In use, the exemplary dust-collection system 20 is mounted on the router 74 by removing an existing sub-base of the router 74 and replacing the existing sub-base with the router sub-base 22. As mounted on the base 86 of the router 74, the collet opening 24 defined by the sub-base 22 is configured to receive the collet 84 of the router 74. One skilled in the art will recognize that the dust-collection system 20 can be oriented such that the lower and upper conduits 46 and 60 together or individually project outward from the front, back or sides of the router. The particular orientation of the conduits 46 and 60 depends upon the preference of the user and the routing function desired to be performed.
When performing routing functions, a bit secured within the collet 84 projects downward through the collet opening 24 defined by the router sub-base 22. For certain applications, the lower and upper vacuum flowpaths 26 and 28 can be used in combination to extract dust generated by the router 74. For example, the dual use of the lower and upper vacuum flow paths 26 and 28 is effective when forming decorative edges or rabbeting. For applications in which substantially the entire bottom surface of the router sub-base 22 is required to abut a work piece, such as forming grooves or dados, the bottom cover 48 can be removed from the sub-base 22 and the upper vacuum flowpath 28 can solely be used to evacuate dust generated by the router 74.
FIG. 8 is a perspective, bottom view of an alternative sub-base 222 having an alternative template guide holder 232. The template guide holder 232 is secured to the sub-base 222 by bolts or screws 244 that extend through openings 246 (shown in FIGS. 9 and 10) defined by the holder 232. The openings 246 are preferably larger than that shafts of the screws 244 such that when the screws are loosened, the holder 232 can slide laterally relative to the sub-base 222. A template guide 250 is secured to the holder 232 by a retaining nut 252.
FIGS. 9 and 10 show a wrench-less collet 254 positioned above the template guide 250. An alignment tool 256 is mounted within the collet 254 in place of a bit. The alignment tool 256 includes a shaft 258 clamped within the collet 254. An alignment portion 260 of the tool 256 is located at a lower end of the shaft 258. The alignment portion 260 is sized and shaped to fit within a top end portion 261 of the template guide 250. In certain embodiments of the present invention, the alignment portion 260 is enlarged as compared to the shaft 258 and includes chamfered or ramped portions adapted to engage an inner edge or surface of the top end portion 261. As shown in FIGS. 9 and 10, the alignment portion 260 has a generally truncated spherical shape with a generally flat lower surface 263 that is generally transversely aligned with respect to the shaft 258.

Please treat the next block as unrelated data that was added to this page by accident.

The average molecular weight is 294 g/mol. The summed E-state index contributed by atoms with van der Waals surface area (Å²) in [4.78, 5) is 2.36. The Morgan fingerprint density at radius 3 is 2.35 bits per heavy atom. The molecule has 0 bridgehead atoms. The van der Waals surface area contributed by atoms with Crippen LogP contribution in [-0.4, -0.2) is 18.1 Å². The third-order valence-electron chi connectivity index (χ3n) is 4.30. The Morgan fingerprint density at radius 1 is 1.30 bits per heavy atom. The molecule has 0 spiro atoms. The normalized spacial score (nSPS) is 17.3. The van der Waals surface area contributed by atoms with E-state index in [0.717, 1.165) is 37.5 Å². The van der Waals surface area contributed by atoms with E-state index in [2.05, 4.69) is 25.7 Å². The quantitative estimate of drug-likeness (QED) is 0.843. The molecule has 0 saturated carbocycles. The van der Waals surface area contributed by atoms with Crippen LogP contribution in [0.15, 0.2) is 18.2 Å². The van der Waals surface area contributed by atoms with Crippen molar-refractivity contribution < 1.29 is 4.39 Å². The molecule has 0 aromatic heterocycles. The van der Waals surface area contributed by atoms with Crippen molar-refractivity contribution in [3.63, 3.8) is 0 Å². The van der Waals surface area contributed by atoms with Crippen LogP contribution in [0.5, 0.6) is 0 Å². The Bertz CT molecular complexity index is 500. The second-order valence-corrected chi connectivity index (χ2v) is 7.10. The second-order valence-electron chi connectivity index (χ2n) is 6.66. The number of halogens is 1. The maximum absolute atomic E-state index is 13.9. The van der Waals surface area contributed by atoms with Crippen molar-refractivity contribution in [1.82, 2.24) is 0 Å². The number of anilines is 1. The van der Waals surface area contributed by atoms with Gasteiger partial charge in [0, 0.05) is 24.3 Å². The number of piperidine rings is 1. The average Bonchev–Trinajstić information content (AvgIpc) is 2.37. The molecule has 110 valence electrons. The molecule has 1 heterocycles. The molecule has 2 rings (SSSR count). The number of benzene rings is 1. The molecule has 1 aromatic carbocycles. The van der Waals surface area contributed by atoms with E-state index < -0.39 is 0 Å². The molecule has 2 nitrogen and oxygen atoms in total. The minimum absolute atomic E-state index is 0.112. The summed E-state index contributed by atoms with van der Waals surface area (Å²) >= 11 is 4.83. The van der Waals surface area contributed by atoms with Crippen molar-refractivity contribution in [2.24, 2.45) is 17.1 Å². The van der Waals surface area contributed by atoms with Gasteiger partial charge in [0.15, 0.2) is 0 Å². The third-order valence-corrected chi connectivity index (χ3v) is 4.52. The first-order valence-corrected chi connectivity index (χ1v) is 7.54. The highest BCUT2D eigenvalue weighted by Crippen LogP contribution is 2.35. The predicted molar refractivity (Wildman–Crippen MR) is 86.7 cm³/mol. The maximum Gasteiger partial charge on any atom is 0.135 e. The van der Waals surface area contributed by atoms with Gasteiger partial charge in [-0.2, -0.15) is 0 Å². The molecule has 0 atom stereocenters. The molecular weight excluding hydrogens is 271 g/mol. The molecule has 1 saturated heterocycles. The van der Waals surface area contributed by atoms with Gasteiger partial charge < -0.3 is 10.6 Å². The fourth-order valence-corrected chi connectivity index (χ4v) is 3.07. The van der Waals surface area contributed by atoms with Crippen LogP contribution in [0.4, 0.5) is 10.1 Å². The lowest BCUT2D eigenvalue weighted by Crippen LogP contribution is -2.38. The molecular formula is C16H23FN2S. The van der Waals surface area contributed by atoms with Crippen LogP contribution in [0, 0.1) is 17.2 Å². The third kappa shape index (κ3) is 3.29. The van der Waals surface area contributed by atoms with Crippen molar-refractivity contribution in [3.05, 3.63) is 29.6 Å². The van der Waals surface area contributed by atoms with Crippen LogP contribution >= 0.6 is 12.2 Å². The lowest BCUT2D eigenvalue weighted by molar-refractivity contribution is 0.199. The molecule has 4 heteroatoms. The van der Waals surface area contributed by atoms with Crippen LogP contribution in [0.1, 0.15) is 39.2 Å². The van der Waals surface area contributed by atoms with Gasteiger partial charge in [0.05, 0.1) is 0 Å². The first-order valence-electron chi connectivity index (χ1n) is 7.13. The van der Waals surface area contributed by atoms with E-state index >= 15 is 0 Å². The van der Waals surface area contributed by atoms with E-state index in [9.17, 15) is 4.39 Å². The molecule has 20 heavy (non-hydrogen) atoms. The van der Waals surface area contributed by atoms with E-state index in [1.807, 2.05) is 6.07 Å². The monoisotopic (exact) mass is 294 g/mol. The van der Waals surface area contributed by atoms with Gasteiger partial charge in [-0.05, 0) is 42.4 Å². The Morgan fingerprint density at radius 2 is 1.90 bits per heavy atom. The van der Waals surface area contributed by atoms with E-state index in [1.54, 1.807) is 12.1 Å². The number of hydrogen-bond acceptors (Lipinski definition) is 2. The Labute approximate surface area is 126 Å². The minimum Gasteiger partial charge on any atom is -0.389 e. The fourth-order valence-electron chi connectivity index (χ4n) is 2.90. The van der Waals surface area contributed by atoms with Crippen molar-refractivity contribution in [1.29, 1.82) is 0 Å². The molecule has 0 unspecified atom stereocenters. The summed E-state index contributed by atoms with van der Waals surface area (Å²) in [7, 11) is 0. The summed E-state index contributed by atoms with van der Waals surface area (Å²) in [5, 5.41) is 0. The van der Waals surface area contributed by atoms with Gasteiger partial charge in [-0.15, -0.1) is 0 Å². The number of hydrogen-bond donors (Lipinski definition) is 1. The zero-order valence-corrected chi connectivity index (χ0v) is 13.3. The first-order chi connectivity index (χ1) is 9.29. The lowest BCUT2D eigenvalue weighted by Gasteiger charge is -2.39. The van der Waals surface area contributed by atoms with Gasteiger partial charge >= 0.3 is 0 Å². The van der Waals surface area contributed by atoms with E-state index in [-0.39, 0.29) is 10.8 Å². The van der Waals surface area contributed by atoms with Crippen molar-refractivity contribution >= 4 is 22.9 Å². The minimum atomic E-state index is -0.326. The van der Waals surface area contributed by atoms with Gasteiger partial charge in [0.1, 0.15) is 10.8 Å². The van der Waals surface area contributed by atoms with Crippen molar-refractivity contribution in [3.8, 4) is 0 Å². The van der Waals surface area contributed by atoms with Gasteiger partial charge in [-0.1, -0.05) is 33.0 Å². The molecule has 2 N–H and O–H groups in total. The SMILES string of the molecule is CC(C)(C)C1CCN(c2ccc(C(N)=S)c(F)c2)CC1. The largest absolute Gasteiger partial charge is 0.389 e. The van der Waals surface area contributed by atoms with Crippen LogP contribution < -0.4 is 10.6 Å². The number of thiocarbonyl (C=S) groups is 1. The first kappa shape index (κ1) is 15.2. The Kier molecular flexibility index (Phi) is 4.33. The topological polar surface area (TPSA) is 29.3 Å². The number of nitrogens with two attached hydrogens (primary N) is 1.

With the template guide 250 secured to the holder 232, the template guide 250 can be aligned with the collet 254 by using the alignment tool 256. For example, with the collet 254 raised relative to the holder 232, the alignment tool 256 can be mounted in the collet 254. The screws 244 are then loosened to allow the holder 232 to slide relative to the sub-base 222. Next, the collet 254 is moved downward toward the template guide 250 such that the alignment portion 260 engages and fits within the template guide 250. Contact between the alignment portion 250 and the top end portion 261 of the template guide 250 forces the template guide 250 toward a concentric or aligned position relative to the shaft 258. The sliding relationship between the holder 232 and the sub-base 222 allows the template guide 250 to move laterally relative to the alignment tool 256 to achieve alignment.